IT'S RACE WEEK: 5 storylines we're excited about ahead of the 2024 Austrian Grand Prix

Special Contributor

Chris Medland
It's race week Austria V1_26062024.jpg

The unpredictable season continued with another close fight for the win in Spain that points to competitive races on each and every circuit, and there’s no need to wait for another edition. Plus there’s even more racing to look forward to as the Sprint format returns in Spielberg.

Picking a favourite is becoming tougher

Heading into the last race in Spain we focused on the performance of Red Bull and the fact they would likely have the quickest car, but would they have as significant an advantage as they did at the start of the season?

READ MORE: 5 Winners and 5 Losers from Spain – Who’s up and who’s down after a barnstorming Barcelona?

One week later and the question is very different, as Max Verstappen managed another victory but it was Lando Norris who once again looked fastest over the race distance. Norris couldn’t convert pole position into a win after dropping to third at the start and struggling to pass George Russell in the first stint, but his raw pace was impressive and McLaren believe it was only small details that saw the win get away.

Max Verstappen of Red Bull Racing Honda Team and Lando Norris of McLaren F1 Team are speaking

Verstappen won in Spain, but it was Norris who again looked fastest over the race distance

McLaren have either won or been second in each of the last six races and are showing great consistency, with a car that was arguably quicker than the Red Bull in the majority of the past five rounds.

Red Bull’s execution perhaps keeps them as the favourite heading into the upcoming weekend at their home track, but it’s the venue where McLaren’s resurgence really started last year and Norris has always gone well at, so it's another tough race to call.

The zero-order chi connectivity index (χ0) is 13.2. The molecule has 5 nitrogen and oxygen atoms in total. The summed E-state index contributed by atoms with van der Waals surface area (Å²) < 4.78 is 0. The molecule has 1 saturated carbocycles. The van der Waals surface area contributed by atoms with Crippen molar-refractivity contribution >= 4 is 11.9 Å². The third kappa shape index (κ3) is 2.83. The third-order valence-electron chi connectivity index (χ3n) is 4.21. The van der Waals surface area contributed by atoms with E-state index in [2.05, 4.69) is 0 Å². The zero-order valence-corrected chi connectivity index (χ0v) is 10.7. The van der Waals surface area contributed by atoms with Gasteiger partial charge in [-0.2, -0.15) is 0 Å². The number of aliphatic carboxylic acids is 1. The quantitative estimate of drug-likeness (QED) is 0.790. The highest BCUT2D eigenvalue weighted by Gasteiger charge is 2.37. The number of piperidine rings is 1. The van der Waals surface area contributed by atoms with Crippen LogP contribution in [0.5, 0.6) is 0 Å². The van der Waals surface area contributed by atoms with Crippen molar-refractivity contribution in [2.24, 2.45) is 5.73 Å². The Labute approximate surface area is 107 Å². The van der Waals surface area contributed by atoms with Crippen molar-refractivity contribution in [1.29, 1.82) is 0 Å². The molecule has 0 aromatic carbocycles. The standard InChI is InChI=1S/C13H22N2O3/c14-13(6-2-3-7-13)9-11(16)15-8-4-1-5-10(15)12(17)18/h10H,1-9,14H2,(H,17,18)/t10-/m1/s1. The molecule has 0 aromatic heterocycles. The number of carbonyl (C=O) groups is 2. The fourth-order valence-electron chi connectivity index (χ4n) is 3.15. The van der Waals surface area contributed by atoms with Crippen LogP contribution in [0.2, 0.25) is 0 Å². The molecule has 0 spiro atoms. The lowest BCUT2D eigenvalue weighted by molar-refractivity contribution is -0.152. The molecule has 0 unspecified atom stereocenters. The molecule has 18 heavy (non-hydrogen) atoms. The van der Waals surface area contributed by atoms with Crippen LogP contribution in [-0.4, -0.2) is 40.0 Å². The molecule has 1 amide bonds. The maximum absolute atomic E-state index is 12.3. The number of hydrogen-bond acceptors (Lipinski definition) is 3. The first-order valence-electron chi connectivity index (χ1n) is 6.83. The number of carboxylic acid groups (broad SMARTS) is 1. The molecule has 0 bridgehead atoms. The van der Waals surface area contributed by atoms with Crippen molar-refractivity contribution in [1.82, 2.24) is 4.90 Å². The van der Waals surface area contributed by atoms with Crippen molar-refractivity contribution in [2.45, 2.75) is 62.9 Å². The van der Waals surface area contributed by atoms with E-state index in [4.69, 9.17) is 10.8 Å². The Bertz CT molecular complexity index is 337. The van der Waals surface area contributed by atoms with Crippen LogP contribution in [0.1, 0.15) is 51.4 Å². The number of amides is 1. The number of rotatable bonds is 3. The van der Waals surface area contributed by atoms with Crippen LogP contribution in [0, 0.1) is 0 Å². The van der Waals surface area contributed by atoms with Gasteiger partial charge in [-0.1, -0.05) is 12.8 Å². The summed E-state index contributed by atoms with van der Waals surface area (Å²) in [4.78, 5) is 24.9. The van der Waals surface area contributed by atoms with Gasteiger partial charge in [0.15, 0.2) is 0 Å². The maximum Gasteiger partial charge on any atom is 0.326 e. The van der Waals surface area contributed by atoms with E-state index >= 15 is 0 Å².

READ MORE: ‘We need Checo in the mix’ – Horner calls on Perez to re-find his form as Red Bull rivals turn the screw

Fluctuating form

McLaren’s consistency has been impressive but so too have been the gains made by Mercedes in recent weeks, with a growing momentum and confidence within the team. But from challenging for the win in Canada they were a little further off the pace in Spain, and will look to make further progress at the Red Bull Ring.

Similar could be said about Ferrari, although with a slight reversal in form after a surprisingly tough Canada that saw them fail to score. Last weekend was a return to the fight near the front but fifth and sixth in both qualifying and the race suggested there is a little bit more work to do to truly challenge.

That was despite an upgrade that was introduced in Spain, but the two drivers were unable to quite threaten for the podium. They were able to threaten each other, though, with some close racing early on seeing Charles Leclerc criticise Carlos Sainz for his overtaking move.

2024 Spanish Grand Prix: Ferrari team mates Leclerc and Sainz make contact

After the race, the pair were also seen having an animated discussion in parc ferme, and then Sainz fired back at Leclerc, saying “I think too many times he complains after a race about something”.

That dynamic will need watching as much as what’s going on at Alpine, where the drivers raced cleanly and brought home double points for the second race in a row in Spain. And that hints at a changing of the competitive order as Aston Martin dropped out of the point-scoring positions. Has that been a track-specific development recently, or are Alpine moving ahead?

Then there’s the curious case of RB, where a strong Canada gave way to an underwhelming Spanish Grand Prix despite more upgrades being brought to the car. All of the teams are so closely-matched, there are no guarantees for anyone anymore.

READ MORE: ‘He complains too much’ – Sainz and Leclerc at odds over Barcelona clash

Another Sprint weekend